Whatsapp, Slack, Skype and apps based on popular Electron framework vulnerable to backdoor attacks

This week at B-Sides LV, security researcher Pavel Tsakalidis presented his work on security defects in the Electron framework, a cross-platform development framework that combines Javascript with Node.js: apps built with Electron include Skype, Slack, Whatsapp, Visual Studio Code and others. Read the rest

You can do everything in Javascript with six characters: []()!+

Springing from the august tradition of esoteric programming language Brainfuck, behold the mind-mangling power of JSFuck. Read the rest

Javascript dress

Thinkgeek's $59 JavaScript Code Fit & Flare Dress comes in sizes 6-14; no word on what the code does (I hope it's malware that poisons OCR systems!) (via Crazy Abalone) Read the rest

Pastejacking: using malicious javascript to insert sneaky text into pasted terminal commands

When a computer stops behaving, the solution often involves looking up an obscure command and pasting it into the terminal -- even experienced administrators and programmers aren't immune to this, because remembering the exact syntax for commands you use once every couple years is a choresome task. Read the rest

Trigger Windows Solitaire victory animations with a single click

Here is a startlingly compelling implementation of the classic Windows Solitaire victory animation: simply click and win! The creator is Richard Cabello, who has perhaps played enough Windows Solitaire for one lifetime. Read the rest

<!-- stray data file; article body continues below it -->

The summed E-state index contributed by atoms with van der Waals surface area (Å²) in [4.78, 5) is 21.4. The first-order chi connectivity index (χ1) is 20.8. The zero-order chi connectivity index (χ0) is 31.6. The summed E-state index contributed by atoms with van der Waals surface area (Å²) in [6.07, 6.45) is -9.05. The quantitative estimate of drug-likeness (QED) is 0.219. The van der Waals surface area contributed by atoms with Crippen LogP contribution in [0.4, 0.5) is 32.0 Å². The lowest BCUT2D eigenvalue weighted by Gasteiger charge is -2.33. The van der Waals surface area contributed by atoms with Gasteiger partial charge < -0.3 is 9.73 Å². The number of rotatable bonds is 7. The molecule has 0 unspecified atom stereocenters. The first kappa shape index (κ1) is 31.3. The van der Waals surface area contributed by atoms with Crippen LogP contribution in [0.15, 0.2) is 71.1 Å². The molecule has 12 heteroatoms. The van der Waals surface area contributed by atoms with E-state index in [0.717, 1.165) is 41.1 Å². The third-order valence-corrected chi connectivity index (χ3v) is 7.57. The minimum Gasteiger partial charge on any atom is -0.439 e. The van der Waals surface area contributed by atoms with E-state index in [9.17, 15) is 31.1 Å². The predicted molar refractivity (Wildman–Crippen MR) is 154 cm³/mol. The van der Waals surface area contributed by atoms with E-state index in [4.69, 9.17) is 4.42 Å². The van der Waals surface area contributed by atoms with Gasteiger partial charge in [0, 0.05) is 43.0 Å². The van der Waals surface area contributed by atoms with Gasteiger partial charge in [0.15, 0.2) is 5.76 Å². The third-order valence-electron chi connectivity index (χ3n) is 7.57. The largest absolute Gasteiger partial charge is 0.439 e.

Javascript-based PC emulator, running GNU/Linux

Fabrice Bellard has written a 32 bit x86 emulator in Javascript -- in plain English, he's created a virtual PC that runs inside your browser, using Javascript. And then (of course), he created a GNU/Linux variant that can run inside it -- so you can run a full-featured PC inside your browser. It's a pretty fabulous hack and has far-reaching implications: for example, you could theoretically run any program or OS inside your browser, even if you're using a locked-down platform that won't let you change the OS or install your own programs. And then there's stuff like installing MAME in a virtual browser machine, so that you can play all/any retrogames.

What's the use ? I did it for fun, just because newer Javascript Engines are fast enough to do complicated things. Real use could be:

* Benchmarking of Javascript engines (how much time takes your Javascript engine to boot Linux ?). For this particular application, efficient handling of 32 bit signed and unsigned integers and of typed arrays is important. * Client side processing using an x86 library, for example for cryptographic purposes. For such application, the x86 emulator can be modified to provide an API to load x86 dynamic libraries and to provide a js-ctypes like API to call the C/C++ functions from javascript. * A more advanced version would allow to use old DOS PC software such as games.

JS Linux

Javascript PC Emulator - Technical Notes

(via Command Line) Read the rest